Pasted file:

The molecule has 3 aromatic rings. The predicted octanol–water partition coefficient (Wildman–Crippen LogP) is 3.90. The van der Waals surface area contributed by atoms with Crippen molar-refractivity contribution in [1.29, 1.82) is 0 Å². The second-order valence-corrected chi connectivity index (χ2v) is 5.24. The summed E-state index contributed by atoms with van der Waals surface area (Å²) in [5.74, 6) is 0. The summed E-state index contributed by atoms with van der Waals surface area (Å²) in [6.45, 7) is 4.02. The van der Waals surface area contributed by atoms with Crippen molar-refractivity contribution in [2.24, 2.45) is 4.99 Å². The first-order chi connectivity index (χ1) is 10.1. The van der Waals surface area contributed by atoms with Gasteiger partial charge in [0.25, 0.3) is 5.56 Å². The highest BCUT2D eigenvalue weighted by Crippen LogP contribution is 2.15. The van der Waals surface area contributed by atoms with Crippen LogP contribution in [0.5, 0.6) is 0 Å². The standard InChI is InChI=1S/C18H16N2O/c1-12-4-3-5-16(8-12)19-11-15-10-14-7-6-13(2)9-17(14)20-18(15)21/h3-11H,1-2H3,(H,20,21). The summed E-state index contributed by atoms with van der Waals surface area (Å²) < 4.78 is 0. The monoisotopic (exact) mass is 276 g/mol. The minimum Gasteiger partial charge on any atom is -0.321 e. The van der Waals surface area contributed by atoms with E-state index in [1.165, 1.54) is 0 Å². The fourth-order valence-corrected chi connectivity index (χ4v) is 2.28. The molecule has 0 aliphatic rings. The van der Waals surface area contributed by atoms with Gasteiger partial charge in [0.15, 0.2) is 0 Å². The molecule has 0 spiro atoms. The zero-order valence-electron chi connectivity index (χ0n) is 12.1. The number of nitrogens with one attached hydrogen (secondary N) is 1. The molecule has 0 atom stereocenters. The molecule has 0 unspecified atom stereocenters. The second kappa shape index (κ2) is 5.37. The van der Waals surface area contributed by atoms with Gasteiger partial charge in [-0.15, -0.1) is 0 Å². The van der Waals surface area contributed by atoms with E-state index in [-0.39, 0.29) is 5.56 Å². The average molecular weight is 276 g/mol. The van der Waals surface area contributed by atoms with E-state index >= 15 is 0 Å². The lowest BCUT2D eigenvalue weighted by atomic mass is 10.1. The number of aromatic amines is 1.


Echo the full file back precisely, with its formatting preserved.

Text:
The molecule has 3 aromatic rings. The predicted octanol–water partition coefficient (Wildman–Crippen LogP) is 3.90. The van der Waals surface area contributed by atoms with Crippen molar-refractivity contribution in [1.29, 1.82) is 0 Å². The second-order valence-corrected chi connectivity index (χ2v) is 5.24. The summed E-state index contributed by atoms with van der Waals surface area (Å²) in [5.74, 6) is 0. The summed E-state index contributed by atoms with van der Waals surface area (Å²) in [6.45, 7) is 4.02. The van der Waals surface area contributed by atoms with Crippen molar-refractivity contribution in [2.24, 2.45) is 4.99 Å². The first-order chi connectivity index (χ1) is 10.1. The van der Waals surface area contributed by atoms with Gasteiger partial charge in [0.25, 0.3) is 5.56 Å². The highest BCUT2D eigenvalue weighted by Crippen LogP contribution is 2.15. The van der Waals surface area contributed by atoms with Crippen LogP contribution in [0.5, 0.6) is 0 Å². The standard InChI is InChI=1S/C18H16N2O/c1-12-4-3-5-16(8-12)19-11-15-10-14-7-6-13(2)9-17(14)20-18(15)21/h3-11H,1-2H3,(H,20,21). The summed E-state index contributed by atoms with van der Waals surface area (Å²) < 4.78 is 0. The monoisotopic (exact) mass is 276 g/mol. The minimum Gasteiger partial charge on any atom is -0.321 e. The van der Waals surface area contributed by atoms with E-state index in [1.165, 1.54) is 0 Å². The fourth-order valence-corrected chi connectivity index (χ4v) is 2.28. The molecule has 0 aliphatic rings. The van der Waals surface area contributed by atoms with Gasteiger partial charge in [0.15, 0.2) is 0 Å². The molecule has 0 spiro atoms. The zero-order valence-electron chi connectivity index (χ0n) is 12.1. The number of nitrogens with one attached hydrogen (secondary N) is 1. The molecule has 0 atom stereocenters. The molecule has 0 unspecified atom stereocenters. The second kappa shape index (κ2) is 5.37. The van der Waals surface area contributed by atoms with Gasteiger partial charge in [-0.15, -0.1) is 0 Å². The van der Waals surface area contributed by atoms with E-state index in [-0.39, 0.29) is 5.56 Å². The average molecular weight is 276 g/mol. The van der Waals surface area contributed by atoms with E-state index >= 15 is 0 Å². The lowest BCUT2D eigenvalue weighted by atomic mass is 10.1. The number of aromatic amines is 1.